Weeping Hollow Ave. Trust v. Spencer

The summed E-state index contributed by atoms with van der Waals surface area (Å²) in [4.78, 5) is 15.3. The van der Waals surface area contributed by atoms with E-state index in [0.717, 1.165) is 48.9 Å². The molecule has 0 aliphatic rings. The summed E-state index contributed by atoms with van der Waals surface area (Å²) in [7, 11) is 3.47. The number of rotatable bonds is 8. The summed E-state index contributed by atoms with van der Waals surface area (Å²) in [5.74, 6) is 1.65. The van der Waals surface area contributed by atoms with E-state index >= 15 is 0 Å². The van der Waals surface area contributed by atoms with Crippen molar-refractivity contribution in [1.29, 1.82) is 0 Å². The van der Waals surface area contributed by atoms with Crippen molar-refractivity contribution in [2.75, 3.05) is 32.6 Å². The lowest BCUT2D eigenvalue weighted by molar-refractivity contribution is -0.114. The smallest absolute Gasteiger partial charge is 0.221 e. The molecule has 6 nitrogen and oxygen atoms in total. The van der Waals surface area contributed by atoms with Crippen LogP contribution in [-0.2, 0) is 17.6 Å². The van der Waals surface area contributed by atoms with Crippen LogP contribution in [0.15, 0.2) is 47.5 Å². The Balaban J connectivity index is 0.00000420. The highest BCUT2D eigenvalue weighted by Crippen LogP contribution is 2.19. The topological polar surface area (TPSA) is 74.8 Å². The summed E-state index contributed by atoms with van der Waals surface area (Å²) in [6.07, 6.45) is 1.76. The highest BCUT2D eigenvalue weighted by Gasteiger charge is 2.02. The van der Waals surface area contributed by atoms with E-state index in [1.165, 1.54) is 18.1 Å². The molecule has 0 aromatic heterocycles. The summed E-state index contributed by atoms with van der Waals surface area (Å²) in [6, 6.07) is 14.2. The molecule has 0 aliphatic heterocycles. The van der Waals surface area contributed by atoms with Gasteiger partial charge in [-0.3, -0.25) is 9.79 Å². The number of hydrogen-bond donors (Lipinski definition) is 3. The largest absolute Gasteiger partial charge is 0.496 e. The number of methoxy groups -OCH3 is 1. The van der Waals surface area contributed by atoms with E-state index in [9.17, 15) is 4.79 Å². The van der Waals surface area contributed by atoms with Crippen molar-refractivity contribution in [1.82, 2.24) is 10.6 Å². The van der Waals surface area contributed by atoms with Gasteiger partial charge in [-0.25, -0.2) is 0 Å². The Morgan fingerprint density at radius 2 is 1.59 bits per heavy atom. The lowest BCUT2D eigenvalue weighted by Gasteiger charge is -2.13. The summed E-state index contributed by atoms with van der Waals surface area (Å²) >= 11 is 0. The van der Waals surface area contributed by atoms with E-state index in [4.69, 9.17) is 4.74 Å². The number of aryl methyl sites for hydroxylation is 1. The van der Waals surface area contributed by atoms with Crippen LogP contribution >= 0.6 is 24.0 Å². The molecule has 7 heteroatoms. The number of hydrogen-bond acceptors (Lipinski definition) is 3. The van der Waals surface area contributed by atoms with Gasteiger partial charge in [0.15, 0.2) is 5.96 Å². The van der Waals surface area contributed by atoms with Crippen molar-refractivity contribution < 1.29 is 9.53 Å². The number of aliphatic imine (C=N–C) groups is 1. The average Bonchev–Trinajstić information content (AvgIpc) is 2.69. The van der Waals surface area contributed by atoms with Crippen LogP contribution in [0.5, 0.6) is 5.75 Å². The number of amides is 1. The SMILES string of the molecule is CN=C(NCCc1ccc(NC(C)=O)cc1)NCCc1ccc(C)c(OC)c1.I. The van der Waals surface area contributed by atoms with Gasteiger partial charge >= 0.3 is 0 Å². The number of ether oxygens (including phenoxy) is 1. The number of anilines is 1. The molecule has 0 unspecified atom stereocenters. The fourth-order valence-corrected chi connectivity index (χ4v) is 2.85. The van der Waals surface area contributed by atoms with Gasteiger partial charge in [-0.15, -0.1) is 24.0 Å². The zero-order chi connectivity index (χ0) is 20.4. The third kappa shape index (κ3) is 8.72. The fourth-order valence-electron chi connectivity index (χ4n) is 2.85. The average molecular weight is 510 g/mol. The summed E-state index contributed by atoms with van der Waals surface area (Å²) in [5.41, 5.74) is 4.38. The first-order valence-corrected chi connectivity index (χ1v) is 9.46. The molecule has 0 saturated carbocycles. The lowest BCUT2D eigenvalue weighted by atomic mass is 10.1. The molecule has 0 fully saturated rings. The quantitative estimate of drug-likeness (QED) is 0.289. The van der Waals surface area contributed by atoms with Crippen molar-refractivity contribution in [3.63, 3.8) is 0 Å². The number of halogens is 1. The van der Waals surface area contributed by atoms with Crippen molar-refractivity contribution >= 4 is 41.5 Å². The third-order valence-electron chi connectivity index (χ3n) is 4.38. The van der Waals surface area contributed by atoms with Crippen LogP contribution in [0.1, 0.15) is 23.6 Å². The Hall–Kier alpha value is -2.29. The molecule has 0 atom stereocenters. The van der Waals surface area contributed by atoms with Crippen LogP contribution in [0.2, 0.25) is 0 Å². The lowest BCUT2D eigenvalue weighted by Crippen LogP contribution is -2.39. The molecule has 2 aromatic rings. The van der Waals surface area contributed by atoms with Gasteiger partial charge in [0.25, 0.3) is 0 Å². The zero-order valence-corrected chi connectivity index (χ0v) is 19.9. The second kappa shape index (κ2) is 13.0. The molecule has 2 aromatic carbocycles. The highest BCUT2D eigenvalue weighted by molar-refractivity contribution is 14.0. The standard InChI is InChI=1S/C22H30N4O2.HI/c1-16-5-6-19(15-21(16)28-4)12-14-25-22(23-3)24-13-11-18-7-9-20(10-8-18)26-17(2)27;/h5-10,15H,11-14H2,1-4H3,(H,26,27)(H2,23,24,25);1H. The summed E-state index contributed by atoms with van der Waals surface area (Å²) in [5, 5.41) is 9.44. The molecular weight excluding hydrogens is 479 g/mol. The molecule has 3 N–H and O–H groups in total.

This case concerns a dispute between the parties over who has priority ownership of property located in Las Vegas. Nevada has a statute that gives a homeowners’ association lien priority over “all other liens and encumbrances” (subject to some limited exceptions) for up to nine months of unpaid HOA fees. NEV. REV. STAT. 116.3116(2)–(3). After the HOA foreclosed on property that Ashley Spencer bought, Weeping Hollow purchased the property at the foreclosure sale. Just over two months after the HOA foreclosure sale, Wells Fargo attempted to foreclose on the property under its 2008 deed of trust. Weeping Hollow filed suit in state court against Spencer, Wells Fargo, and a title insurance company. Wells Fargo removed to federal court. The district court then granted Wells Fargo’s motion to dismiss Weeping Hollow’s complaint. After the district court issued its ruling, the Nevada Supreme Court issued an opinion that expressly abrogates the district court’s interpretation of the HOA statute. Under the Nevada Supreme Court’s holding, a foreclosure on an HOA lien extinguishes an earlier-recorded security interest even though the HOA lien was recorded later. The court held that the district court erred in applying the fraudulent-joinder doctrine to this case. Because Spencer was not shown to be fraudulently joined, her presence in the action divests the district court of diversity jurisdiction and the district court must remand the case to state court. Since this case should never have made it into federal court, the court has no reason to address Wells Fargo’s constitutional and state-law arguments. View "Weeping Hollow Ave. Trust v. Spencer" on Justia Law